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==High-end Server market==
 
==High-end Server market==
In recent years, SGI has continued to enhance its line of servers (of which the higher-end models are actually supercomputers) based around the SN architecture. SN, for Scalable Node, is a technology developed by SGI in the mid-1990s. SN is an example of [[CcNUMA|CC-NUMA]]: Cache-coherent Non-uniform memory access. In an SN system, processors, memory, and a bus- and memory-controller are coupled together into an entity known as a node. A node is usually a single circuit board. Nodes are connected via a high-speed interconnect originally called [[CrayLink]], since renamed [[NUMAlink]]. The result is a system that has no internal bus whatsoever. Rather, access between processors, memory, and I/O devices is facilitated through a switched fabric of links and routers. SN systems scale along several axes at once: as CPU count increases, so does memory capacity, I/O capacity, and system bisection bandwidth. The scalability of SN systems is a result of the cache-coherence of its distributed shared memory. This allows the combined memory of all the nodes to be accessed under a single OS image using standard shared-memory synchronization methods. This makes an SN system far easier to program and able to achieve a higher sustained vs peak performance ratio than non-cache-coherent systems like conventional clusters or massively parallel computers which require applications code to be written (or re-written) to do explicit message-passing communication between their nodes.
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In recent years, SGI has continued to enhance its line of servers (of which the higher-end models are actually supercomputers) based around the SN architecture. SN, for Scalable Node, is a technology developed by SGI in the mid-1990s. SN is an example of [[CcNUMA|CC-NUMA]]: Cache-coherent Non-uniform memory access. In an SN system, processors, memory, and a bus- and memory-controller are coupled together into an entity known as a node. A node is usually a single circuit board. Nodes are connected via a high-speed interconnect originally called CrayLink, since renamed [[NUMAlink]]. The result is a system that has no internal bus whatsoever. Rather, access between processors, memory, and I/O devices is facilitated through a switched fabric of links and routers. SN systems scale along several axes at once: as CPU count increases, so does memory capacity, I/O capacity, and system bisection bandwidth. The scalability of SN systems is a result of the cache-coherence of its distributed shared memory. This allows the combined memory of all the nodes to be accessed under a single OS image using standard shared-memory synchronization methods. This makes an SN system far easier to program and able to achieve a higher sustained vs peak performance ratio than non-cache-coherent systems like conventional clusters or massively parallel computers which require applications code to be written (or re-written) to do explicit message-passing communication between their nodes.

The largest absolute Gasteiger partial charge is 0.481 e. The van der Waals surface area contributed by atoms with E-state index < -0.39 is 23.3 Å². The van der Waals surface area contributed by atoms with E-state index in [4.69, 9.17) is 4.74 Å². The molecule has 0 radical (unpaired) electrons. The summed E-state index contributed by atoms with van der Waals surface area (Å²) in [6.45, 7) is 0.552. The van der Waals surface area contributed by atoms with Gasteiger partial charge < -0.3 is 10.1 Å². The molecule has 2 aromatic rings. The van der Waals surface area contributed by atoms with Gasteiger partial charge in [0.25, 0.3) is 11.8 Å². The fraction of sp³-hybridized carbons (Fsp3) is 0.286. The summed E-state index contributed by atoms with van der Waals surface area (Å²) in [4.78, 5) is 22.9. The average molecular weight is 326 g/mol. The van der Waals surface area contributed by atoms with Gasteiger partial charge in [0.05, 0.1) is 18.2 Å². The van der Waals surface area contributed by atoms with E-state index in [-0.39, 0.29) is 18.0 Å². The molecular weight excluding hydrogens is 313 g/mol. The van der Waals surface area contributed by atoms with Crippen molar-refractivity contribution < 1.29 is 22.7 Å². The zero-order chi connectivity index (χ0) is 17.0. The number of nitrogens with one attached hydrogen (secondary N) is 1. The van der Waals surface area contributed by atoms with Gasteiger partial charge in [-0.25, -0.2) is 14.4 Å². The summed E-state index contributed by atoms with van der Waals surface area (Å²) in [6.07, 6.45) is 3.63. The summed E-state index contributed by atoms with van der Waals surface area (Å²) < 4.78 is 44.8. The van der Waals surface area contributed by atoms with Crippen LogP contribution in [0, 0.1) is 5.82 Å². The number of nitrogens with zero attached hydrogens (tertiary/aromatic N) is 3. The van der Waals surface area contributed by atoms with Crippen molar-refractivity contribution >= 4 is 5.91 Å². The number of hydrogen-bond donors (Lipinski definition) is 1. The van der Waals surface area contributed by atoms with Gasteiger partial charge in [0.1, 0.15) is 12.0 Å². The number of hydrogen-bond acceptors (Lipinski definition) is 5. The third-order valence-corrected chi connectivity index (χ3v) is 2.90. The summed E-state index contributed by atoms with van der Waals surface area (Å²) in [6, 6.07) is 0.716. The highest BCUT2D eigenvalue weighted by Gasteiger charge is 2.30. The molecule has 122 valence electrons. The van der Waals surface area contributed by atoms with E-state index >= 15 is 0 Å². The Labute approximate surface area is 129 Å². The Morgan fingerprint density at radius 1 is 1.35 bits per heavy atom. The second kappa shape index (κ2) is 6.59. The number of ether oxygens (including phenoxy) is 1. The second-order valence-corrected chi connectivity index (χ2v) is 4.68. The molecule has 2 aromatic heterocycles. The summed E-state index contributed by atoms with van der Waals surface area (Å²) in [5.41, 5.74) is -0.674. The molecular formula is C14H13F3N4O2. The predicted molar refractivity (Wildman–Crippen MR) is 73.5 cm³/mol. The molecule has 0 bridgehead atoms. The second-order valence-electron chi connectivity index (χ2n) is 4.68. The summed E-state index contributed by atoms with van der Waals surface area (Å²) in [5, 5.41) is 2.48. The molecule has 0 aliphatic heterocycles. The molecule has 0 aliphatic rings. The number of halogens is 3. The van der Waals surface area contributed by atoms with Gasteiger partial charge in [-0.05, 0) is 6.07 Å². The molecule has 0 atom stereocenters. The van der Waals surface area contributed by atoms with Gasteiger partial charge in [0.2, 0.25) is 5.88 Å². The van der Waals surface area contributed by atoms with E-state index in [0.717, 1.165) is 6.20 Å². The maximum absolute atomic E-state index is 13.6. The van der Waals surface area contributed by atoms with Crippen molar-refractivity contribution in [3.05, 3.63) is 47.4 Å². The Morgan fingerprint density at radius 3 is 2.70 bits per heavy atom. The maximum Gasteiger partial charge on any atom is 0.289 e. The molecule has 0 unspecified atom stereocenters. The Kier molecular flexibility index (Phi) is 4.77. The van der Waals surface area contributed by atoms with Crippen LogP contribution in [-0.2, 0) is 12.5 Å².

The first SN system, known as SN-0, was released in 1996 as the Origin family. Based on the MIPS [[R10000]] processor, the Origin 200 scaled from one to four processors, and the Origin 2000 scaled from two to 128 processors. Later enhancements to the Origin 2000 line enabled systems of as large as 512 processors.
 
The first SN system, known as SN-0, was released in 1996 as the Origin family. Based on the MIPS [[R10000]] processor, the Origin 200 scaled from one to four processors, and the Origin 2000 scaled from two to 128 processors. Later enhancements to the Origin 2000 line enabled systems of as large as 512 processors.

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